Baby girl dies due to ”unacceptable” Caesarean section delay – inquest


A baby girl who died after her Caesarean section was delayed for three-and-a-half hours was the victim of ”unacceptable” neglect by NHS doctors, an inquest heard.

Tragic Natasha Knowles suffered severe brain damage as a result of the unnecessary delay and fell into a coma before dying aged just four days old.

The inquest heard that on the day she was born a decision was made with her parents Mark and Snezana to carry out a Caesarean section.

However, doctors failed to recategorise the operation from ”urgent” to ”emergency” and the three-and-a-half hour delay left Natasha’s brain starved of oxygen.

Recording a narrative verdict at an inquest held in Flax Bourton, Somerset, on Friday, deputy coroner Brian Whitehouse said there was a ”gross failure” by the NHS.

He said: ”The delay in performing the Caesarean section amounted to a gross failure to provide basic medical attention which significantly contributed to her death four days later.

”There’s overwhelming evidence that I’ve heard that this delay shouldn’t have occurred and that it was unacceptable.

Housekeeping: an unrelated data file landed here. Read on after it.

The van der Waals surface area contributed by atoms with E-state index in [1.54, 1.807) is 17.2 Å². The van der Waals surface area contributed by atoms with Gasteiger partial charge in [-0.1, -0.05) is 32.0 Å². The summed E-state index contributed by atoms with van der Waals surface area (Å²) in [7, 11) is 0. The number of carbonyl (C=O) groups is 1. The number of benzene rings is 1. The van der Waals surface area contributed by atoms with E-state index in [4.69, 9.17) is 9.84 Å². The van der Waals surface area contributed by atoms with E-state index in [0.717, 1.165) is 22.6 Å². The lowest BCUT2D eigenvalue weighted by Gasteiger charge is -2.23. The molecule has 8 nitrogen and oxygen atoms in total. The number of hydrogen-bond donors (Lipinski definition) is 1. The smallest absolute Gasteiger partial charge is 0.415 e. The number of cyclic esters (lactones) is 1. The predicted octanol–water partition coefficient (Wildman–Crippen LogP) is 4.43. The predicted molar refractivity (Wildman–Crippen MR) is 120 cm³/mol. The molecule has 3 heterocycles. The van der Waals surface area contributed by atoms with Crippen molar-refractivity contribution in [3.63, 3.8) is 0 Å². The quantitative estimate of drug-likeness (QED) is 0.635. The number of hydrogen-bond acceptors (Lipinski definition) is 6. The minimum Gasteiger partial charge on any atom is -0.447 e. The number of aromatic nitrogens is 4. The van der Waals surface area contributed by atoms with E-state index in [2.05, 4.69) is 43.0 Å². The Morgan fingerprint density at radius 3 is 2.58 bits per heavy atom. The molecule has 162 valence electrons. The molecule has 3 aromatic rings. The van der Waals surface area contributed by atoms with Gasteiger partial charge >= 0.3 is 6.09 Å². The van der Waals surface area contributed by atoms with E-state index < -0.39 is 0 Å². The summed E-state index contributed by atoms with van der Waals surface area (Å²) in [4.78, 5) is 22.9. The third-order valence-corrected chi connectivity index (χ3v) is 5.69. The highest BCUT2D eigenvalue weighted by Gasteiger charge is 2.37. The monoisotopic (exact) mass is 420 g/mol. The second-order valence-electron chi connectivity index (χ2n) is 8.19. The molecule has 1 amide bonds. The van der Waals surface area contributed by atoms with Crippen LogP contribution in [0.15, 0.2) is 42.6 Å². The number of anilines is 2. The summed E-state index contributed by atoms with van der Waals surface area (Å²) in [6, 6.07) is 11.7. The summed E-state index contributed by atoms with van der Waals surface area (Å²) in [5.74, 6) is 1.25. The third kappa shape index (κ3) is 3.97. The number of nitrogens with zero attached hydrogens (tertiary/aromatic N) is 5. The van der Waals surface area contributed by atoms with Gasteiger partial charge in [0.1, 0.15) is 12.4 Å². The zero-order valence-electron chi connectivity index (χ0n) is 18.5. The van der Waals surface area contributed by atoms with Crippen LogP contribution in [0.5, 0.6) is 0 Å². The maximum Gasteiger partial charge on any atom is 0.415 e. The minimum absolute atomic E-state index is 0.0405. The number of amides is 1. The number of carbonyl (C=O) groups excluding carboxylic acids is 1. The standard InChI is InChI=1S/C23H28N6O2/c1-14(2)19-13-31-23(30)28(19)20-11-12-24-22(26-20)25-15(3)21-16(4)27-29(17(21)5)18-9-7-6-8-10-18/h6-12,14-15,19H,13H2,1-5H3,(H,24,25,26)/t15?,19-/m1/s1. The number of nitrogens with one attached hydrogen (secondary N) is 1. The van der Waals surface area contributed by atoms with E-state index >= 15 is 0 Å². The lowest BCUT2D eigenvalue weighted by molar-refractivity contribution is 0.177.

”From the evidence I’m, somewhat reluctantly, persuaded that neglect did occur and that neglect significantly contributed to this little baby’s death.”

Natasha slipped into a coma and died at Southmead Hospital, Bristol, on February 11 2005 just four days after she was born.

A decision to carry out a Caesarean section was made at 11am on February 8 but the operation was not carried out until 2.23pm.

She was born not breathing and with no heartbeat because of the delay and fell into a coma.

Natasha’s parents made the difficult decision to turn off her life-support four days later.

Dr Chris Burton, medical director at North Bristol NHS Trust, offered his condolences and claimed ”lessons have been learned” from the tragedy.

He said: ”A full and thorough investigation was undertaken and as a result we made immediate and significant changes.

”Since Natasha’s death in 2005 the Trust has been continually improving practices and the lessons learnt from this tragic case have been incorporated in our training.”

Mark and Snezana declined to comment following the inquest.


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